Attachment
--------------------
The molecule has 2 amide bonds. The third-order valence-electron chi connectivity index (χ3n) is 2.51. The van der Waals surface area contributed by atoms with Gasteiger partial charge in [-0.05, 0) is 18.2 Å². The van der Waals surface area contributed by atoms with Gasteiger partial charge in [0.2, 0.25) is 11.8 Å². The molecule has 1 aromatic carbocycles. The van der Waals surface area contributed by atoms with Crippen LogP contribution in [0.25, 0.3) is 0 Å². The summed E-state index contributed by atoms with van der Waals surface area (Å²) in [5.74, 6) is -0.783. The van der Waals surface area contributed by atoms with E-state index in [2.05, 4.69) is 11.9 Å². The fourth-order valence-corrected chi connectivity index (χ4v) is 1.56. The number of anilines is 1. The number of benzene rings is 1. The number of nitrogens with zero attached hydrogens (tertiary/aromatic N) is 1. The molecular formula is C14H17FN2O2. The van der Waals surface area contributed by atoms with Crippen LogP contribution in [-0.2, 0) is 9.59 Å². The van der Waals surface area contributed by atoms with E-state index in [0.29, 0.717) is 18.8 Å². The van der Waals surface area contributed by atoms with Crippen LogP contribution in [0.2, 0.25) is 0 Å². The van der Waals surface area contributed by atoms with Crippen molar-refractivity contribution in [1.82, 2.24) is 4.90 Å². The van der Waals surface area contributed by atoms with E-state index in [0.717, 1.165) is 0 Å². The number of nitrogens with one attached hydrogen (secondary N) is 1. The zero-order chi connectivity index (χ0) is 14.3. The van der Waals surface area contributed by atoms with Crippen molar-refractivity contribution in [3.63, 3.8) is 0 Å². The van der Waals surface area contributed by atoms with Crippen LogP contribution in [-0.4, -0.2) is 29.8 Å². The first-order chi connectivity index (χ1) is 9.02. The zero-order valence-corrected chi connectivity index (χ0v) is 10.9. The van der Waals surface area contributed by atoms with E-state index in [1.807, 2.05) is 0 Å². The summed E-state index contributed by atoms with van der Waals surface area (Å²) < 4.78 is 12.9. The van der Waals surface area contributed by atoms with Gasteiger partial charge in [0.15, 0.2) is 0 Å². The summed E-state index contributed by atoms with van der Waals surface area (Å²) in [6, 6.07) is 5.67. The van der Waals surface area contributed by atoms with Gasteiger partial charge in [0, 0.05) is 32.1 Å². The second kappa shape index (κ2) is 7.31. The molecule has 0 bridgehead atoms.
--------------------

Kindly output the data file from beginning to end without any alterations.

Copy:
The molecule has 2 amide bonds. The third-order valence-electron chi connectivity index (χ3n) is 2.51. The van der Waals surface area contributed by atoms with Gasteiger partial charge in [-0.05, 0) is 18.2 Å². The van der Waals surface area contributed by atoms with Gasteiger partial charge in [0.2, 0.25) is 11.8 Å². The molecule has 1 aromatic carbocycles. The van der Waals surface area contributed by atoms with Crippen LogP contribution in [0.25, 0.3) is 0 Å². The summed E-state index contributed by atoms with van der Waals surface area (Å²) in [5.74, 6) is -0.783. The van der Waals surface area contributed by atoms with E-state index in [2.05, 4.69) is 11.9 Å². The fourth-order valence-corrected chi connectivity index (χ4v) is 1.56. The number of anilines is 1. The number of benzene rings is 1. The number of nitrogens with zero attached hydrogens (tertiary/aromatic N) is 1. The molecular formula is C14H17FN2O2. The van der Waals surface area contributed by atoms with Crippen LogP contribution in [-0.2, 0) is 9.59 Å². The van der Waals surface area contributed by atoms with E-state index in [0.29, 0.717) is 18.8 Å². The van der Waals surface area contributed by atoms with Crippen LogP contribution in [0.2, 0.25) is 0 Å². The van der Waals surface area contributed by atoms with Crippen molar-refractivity contribution in [1.82, 2.24) is 4.90 Å². The van der Waals surface area contributed by atoms with E-state index in [0.717, 1.165) is 0 Å². The number of nitrogens with one attached hydrogen (secondary N) is 1. The zero-order chi connectivity index (χ0) is 14.3. The van der Waals surface area contributed by atoms with Crippen molar-refractivity contribution in [3.63, 3.8) is 0 Å². The van der Waals surface area contributed by atoms with Crippen LogP contribution in [-0.4, -0.2) is 29.8 Å². The first-order chi connectivity index (χ1) is 9.02. The zero-order valence-corrected chi connectivity index (χ0v) is 10.9. The van der Waals surface area contributed by atoms with E-state index in [1.807, 2.05) is 0 Å². The summed E-state index contributed by atoms with van der Waals surface area (Å²) < 4.78 is 12.9. The van der Waals surface area contributed by atoms with Gasteiger partial charge in [0.15, 0.2) is 0 Å². The summed E-state index contributed by atoms with van der Waals surface area (Å²) in [6, 6.07) is 5.67. The van der Waals surface area contributed by atoms with Gasteiger partial charge in [0, 0.05) is 32.1 Å². The second kappa shape index (κ2) is 7.31. The molecule has 0 bridgehead atoms.